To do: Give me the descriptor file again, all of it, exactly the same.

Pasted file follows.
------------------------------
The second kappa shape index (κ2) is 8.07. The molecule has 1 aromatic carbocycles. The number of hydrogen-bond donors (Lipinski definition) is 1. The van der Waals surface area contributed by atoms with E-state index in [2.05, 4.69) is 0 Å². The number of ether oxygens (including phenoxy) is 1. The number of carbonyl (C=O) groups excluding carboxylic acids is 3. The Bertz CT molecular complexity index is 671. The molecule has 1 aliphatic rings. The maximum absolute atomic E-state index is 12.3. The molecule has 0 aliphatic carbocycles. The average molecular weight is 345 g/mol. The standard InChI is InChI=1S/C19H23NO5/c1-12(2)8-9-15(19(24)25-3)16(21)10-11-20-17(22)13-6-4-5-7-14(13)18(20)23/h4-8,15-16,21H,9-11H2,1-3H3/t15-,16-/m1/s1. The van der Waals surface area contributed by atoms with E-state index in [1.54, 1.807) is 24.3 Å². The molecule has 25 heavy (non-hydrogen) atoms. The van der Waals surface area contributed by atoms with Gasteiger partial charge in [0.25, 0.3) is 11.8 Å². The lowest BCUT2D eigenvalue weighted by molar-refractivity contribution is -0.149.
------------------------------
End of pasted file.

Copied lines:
The second kappa shape index (κ2) is 8.07. The molecule has 1 aromatic carbocycles. The number of hydrogen-bond donors (Lipinski definition) is 1. The van der Waals surface area contributed by atoms with E-state index in [2.05, 4.69) is 0 Å². The number of ether oxygens (including phenoxy) is 1. The number of carbonyl (C=O) groups excluding carboxylic acids is 3. The Bertz CT molecular complexity index is 671. The molecule has 1 aliphatic rings. The maximum absolute atomic E-state index is 12.3. The molecule has 0 aliphatic carbocycles. The average molecular weight is 345 g/mol. The standard InChI is InChI=1S/C19H23NO5/c1-12(2)8-9-15(19(24)25-3)16(21)10-11-20-17(22)13-6-4-5-7-14(13)18(20)23/h4-8,15-16,21H,9-11H2,1-3H3/t15-,16-/m1/s1. The van der Waals surface area contributed by atoms with E-state index in [1.54, 1.807) is 24.3 Å². The molecule has 25 heavy (non-hydrogen) atoms. The van der Waals surface area contributed by atoms with Gasteiger partial charge in [0.25, 0.3) is 11.8 Å². The lowest BCUT2D eigenvalue weighted by molar-refractivity contribution is -0.149.